Qingdao, China

DSC_0297DSC_0326DSC_0312Our time in Qingdao was a whirlwind; we ended up only having 2 days here. I didn’t think we would need that much time here, since it’s not as touristy as Shanghai or Beijing, but in reality I wish that we had stayed longer because it was probably the best city we visited in China.


Qingdao is a much lower-key city than the other main cities, but it still boasts tons of cultural and historic attractions. It’s situated on the seashore in Shandong province, on the foothills of the mountains – this leads to a more temperate climate and (perhaps related) much nicer/happier people. My uncle and his family lives here, and my grandparents’ gravesite is here, so this is where we come whenever my family is visiting China.


My uncle showed us around the entire time, as I was basically a tourist this time. Qingdao had significantly grown in the 11+ years since I’ve been there – there is a proper tourist scene along the seashore, and the 2008 Olympics sailing races really put the city on the map. We drove across the world’s longest seabridge (the Jiaozhou Bridge), then visited a few beaches along the way including the Golden Sand Beach.


We didn’t want to inconvenience my uncle’s family, so we stayed at a Renaissance hotel. We quickly changed before meeting my aunt and uncle for dinner, where although there was a language barrier, we quickly learned about one of Qingdao’s most important traditions: drinking Tsingdao Beer.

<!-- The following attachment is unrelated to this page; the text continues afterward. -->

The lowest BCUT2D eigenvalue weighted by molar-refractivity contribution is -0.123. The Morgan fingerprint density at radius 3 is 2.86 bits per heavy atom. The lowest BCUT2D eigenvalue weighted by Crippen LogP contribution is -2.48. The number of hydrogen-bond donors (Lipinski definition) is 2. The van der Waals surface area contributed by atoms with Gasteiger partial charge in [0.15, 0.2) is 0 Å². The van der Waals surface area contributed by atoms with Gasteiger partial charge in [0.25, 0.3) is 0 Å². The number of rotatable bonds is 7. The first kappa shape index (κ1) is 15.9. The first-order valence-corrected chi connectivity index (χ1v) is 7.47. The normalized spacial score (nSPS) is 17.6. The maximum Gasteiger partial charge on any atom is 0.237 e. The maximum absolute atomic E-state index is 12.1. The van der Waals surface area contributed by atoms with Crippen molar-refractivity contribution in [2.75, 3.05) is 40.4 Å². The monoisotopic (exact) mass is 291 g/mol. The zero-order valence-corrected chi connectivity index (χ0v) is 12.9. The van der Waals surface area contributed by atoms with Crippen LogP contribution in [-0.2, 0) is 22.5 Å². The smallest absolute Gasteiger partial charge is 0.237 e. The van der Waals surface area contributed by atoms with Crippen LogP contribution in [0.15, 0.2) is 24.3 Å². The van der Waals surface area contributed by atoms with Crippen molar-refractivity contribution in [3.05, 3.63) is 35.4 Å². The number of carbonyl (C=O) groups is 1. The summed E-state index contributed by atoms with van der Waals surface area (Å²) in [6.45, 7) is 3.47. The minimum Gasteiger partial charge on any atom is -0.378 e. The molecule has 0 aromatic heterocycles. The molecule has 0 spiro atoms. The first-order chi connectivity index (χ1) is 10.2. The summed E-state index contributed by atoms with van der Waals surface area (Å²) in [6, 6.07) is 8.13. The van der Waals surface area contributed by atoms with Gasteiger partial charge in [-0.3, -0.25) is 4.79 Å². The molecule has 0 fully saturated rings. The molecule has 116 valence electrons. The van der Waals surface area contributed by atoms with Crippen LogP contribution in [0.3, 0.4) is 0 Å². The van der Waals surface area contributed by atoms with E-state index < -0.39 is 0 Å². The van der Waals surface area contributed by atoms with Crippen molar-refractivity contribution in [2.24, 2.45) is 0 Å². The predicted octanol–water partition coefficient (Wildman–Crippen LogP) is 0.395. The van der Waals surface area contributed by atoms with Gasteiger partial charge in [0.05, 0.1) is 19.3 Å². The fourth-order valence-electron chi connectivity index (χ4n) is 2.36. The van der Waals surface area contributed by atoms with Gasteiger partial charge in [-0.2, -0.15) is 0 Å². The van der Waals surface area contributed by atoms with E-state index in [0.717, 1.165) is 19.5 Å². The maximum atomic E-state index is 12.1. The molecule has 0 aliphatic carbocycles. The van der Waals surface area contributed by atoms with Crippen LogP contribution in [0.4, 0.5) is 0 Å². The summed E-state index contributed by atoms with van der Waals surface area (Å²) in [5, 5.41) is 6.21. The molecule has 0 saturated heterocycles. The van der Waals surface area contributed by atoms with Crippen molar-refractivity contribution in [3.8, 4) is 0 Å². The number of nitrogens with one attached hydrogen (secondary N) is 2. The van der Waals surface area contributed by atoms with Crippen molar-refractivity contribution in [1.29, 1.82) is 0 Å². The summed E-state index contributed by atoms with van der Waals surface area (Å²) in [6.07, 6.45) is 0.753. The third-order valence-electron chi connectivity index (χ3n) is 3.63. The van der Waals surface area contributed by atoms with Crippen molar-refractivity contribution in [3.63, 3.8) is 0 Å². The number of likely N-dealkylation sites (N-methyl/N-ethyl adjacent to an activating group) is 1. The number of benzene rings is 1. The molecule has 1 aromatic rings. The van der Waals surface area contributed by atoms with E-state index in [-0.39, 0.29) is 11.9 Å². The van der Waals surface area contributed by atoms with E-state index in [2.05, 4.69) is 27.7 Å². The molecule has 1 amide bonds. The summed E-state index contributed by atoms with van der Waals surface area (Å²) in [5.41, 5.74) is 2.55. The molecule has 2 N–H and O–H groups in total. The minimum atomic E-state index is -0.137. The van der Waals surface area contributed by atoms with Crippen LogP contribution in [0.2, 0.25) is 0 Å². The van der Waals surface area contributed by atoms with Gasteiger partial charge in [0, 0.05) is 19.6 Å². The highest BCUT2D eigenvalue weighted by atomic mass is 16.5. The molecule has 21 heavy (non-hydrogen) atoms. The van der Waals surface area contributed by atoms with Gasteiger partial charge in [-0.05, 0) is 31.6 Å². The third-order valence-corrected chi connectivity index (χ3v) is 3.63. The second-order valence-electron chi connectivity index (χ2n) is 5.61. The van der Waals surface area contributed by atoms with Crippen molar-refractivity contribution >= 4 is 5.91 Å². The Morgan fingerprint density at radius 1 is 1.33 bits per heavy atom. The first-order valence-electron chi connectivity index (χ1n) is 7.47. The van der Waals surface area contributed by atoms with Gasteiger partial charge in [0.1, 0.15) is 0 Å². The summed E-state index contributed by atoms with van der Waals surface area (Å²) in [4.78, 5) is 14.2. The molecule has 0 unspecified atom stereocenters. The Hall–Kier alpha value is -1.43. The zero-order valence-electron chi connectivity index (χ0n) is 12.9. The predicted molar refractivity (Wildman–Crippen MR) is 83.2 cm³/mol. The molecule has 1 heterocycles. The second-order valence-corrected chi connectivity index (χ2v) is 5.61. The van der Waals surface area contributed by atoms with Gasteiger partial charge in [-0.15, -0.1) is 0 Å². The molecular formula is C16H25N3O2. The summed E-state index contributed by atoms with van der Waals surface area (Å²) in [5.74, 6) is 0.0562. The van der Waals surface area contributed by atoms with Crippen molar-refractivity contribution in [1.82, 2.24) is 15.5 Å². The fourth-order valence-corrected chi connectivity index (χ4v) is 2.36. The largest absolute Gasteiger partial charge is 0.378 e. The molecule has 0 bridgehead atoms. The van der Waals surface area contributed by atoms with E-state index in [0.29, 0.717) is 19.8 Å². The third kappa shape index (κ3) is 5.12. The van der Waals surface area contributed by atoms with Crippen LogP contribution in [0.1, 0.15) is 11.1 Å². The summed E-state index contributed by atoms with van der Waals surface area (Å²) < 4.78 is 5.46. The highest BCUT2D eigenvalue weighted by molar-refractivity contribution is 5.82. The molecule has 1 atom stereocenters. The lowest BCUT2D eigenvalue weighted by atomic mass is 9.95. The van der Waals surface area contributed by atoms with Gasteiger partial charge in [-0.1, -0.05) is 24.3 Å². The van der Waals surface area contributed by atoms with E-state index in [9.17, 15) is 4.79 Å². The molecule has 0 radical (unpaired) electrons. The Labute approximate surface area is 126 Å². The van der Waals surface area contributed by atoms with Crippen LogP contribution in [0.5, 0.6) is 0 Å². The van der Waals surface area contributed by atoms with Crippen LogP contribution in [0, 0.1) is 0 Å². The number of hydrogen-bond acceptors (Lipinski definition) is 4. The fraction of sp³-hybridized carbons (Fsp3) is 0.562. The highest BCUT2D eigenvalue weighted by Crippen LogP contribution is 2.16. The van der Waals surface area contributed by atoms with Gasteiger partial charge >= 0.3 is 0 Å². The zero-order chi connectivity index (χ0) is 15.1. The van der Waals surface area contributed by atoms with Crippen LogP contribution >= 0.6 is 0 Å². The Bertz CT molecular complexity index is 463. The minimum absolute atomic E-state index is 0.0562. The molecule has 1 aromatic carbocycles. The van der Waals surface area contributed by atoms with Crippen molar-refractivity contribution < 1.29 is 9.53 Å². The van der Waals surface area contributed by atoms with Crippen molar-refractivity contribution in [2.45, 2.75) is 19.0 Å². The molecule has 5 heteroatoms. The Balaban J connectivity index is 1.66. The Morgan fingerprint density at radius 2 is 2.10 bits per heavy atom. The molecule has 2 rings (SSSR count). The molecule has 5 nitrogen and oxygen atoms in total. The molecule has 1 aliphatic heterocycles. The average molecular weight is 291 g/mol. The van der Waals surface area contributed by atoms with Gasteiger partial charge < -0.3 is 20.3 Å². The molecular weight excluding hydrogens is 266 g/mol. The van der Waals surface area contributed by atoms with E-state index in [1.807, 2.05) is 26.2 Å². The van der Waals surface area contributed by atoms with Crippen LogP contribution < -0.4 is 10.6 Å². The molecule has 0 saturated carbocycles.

Before heading back to our hotel, we stopped by the TaiDong night market. There was so much good food here, but we were still stuffed from dinner! We also walked along the seashore and the May 4th Square, and saw the nightly light shows on the skyline.


The next morning we headed out to LaoShan (Lao Mountains) to visit my grandparents’ gravesite. We then spent the rest of the day hiking. Unfortunately the mountains are in a bit of a drought so the waterfalls we went to see weren’t as stunning as they usually are, but it was cool visiting one of the central locations of Taoism. Known as the Cradle of Taoism in China, Mount Laoshan is one of the oldest mountain ranges and one of the most celebrated mountains in the country.


We had lunch from a farmer’s house in Mount Laoshan, and after our hike had fish dumplings and delicious little clams for dinner. I absolutely loved the seafood here and wish we had more time to wander the tidepools and fish for our own dinner. We will just have to come visit again next time!


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